Separate names with a comma.
Discussion in 'Movies' started by Norm, Oct 29, 2008.
There are definite hints of this already happening in the last Hulk movie.
I hope Marvel can make this one work, but as Jon Favreau said in a recent interview, it's Thor that may be a problem here - making him fit into the new Marvel film universe along side Iron Man, Cap America and the like will be a real challenge. I'm eager to see what Ken Branagh does with the character.
What has happened to the Ant Man film BTW? Is Edgar Wright still involved and will it also be connected to The Avengers movie? I hope it is as it would be great to see the comic original line up in the very first film.
So this will be the 2nd Marvel teamup movie series to come out. While the only thing team up Warner has ever done....
At least we have the Justice League episodes from Smallville.
Er, pardon my ignorance...but what was the 1st Marvel teamup movie?
I don't see why Thor is such a problem. If they can have Dr. Strange whats the problem. They could explain the Norse Gods as an ET race with powers from another dimension.
I suppose that the people writing Thor could posit that the Asgardians aren't actually Norse Gods, but from an alien/parallel world with very advanced technology (cue the Arthur C. Clarke quote) who were taken for Gods when they last visited "Midgard", although they might get a bunch of "ripping off Stargate SG-1" flak for that.
Then again, while I'd prefer they keep the Marvel Movie Universe more-or-less science fictional, all bets are going to be off if they want to include Dr. Strange (in the Universe, if not this movie), which appears to be on their to-do list.
I wish they would follow the comic books. They worked fine for 45 years. They need to have faith in them. I don't want to see them have Thor using some sort of advanced technology. The Captain Marvel/Shazam gods thing will work for Thor as well.
Jason Seaver wrote (post #7):
In my opinion, a Doctor Strange movie would make for one of the most fascinating fantasy presentations for adults possible, if done right. On the other hand, it would also make for the biggest possible cinematic gamble I can think of. Even more than the Thor character, getting Doctor Strange done right---if they can just capture the kind of "look and feel" that Steve Ditko's artistry gave to the comic book!---making him "mystical" without also making him "hoky" (especially with the hand-gesticulations or attitudes so favored by Ditko) and "Grasshopper-like", that's the challenge. Ah, the Dread Dormammu! Good villain for a dark fantasy.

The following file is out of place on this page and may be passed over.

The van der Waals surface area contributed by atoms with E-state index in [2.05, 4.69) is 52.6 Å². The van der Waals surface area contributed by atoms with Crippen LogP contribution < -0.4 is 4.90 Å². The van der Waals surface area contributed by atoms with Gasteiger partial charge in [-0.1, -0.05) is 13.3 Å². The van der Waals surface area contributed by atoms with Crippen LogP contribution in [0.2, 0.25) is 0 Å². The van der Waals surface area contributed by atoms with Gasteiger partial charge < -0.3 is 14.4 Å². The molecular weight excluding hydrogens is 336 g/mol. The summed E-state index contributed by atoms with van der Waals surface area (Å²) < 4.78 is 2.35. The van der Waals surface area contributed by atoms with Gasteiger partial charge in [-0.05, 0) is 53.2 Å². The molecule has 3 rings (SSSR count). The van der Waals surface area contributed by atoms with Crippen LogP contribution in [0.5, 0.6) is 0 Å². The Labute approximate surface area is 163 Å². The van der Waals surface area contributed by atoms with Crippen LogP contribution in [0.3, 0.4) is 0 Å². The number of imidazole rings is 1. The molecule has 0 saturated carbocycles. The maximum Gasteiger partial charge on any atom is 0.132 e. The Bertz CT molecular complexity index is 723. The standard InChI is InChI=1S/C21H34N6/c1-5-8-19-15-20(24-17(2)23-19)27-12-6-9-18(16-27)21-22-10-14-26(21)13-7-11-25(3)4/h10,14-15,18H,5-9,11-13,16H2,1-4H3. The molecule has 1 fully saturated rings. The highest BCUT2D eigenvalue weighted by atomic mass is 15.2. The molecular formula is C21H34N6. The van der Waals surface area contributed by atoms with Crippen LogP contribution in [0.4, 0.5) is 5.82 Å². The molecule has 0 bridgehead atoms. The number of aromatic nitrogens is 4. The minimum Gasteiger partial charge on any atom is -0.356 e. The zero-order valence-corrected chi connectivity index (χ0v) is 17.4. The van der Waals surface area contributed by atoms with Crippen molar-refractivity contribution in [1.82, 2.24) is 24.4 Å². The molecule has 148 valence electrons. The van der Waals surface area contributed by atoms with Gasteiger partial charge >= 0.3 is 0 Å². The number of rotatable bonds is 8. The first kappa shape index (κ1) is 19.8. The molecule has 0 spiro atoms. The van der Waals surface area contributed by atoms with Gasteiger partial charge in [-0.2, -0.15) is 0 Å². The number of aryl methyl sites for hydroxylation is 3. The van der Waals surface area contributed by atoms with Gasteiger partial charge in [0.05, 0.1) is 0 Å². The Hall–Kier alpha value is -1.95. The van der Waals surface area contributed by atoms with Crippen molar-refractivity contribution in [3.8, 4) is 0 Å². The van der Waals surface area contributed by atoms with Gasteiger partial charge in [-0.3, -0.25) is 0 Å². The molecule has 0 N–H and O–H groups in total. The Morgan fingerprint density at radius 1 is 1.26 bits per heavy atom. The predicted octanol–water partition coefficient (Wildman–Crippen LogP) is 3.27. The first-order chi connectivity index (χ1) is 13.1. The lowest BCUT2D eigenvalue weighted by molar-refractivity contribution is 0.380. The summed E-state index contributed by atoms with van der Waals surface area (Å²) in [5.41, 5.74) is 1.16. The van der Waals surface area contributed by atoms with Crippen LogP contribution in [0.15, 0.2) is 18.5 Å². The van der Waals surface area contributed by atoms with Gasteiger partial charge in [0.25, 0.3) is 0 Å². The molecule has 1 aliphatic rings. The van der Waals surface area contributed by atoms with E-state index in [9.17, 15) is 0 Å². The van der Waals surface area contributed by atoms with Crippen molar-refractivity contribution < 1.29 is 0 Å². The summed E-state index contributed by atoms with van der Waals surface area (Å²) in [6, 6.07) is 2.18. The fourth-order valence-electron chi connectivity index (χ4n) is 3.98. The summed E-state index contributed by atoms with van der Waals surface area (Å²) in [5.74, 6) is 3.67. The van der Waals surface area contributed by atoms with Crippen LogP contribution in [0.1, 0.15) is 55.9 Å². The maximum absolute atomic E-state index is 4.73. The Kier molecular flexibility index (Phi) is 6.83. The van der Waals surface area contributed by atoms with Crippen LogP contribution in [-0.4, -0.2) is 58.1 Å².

For my part, if they do do an Avengers movie, I'd hope they'd pose the team against the "Squadron Sinister", their counterparts from a parallel Earth. Then Thor could match up against his opposite number from there, Hyperion.
Does anyone think in a movie like this (or in a Justice League movie, for that matter) the producers will be able to duck the costume/uniform "problem"? You can't have groups of disparate and diverse super-heroes all walking/flying/crawling/whatever around in the same dull dark uniforms. They'd have to let the individuals "shine" in their brightest, sometimes most garish, reds, blues, and yellows, it seems to me. (Spandex, anyone?)
Well, Dr. Strange is a character everyone claims to like but no-one actually reads. He might be more successful in the movies, if only because you don't have to keep creating a greater threat every few months; he can play out his story arc and then have the movie end.
I admit, there isn't much reason for my wanting a firewall between my adventures with science-fictional tropes and those with fantasy tropes. It does seem to be an issue the executive producer has, though, and I can see why: Balancing them can be tough. It's tough to make Tony Stark look like a genius because he can build these amazing things, if a magical character can do it with just a wave of his hand; it's just as easy to go the other way.
As to the costume thing, I don't think it will be that much of a problem. Marvel does not seem to be shying away from the primary colors with its self-produced movies - although I imagine you could have an amusing subplot about SHIELD trying to get the heroes into some type of uniform and it failing badly.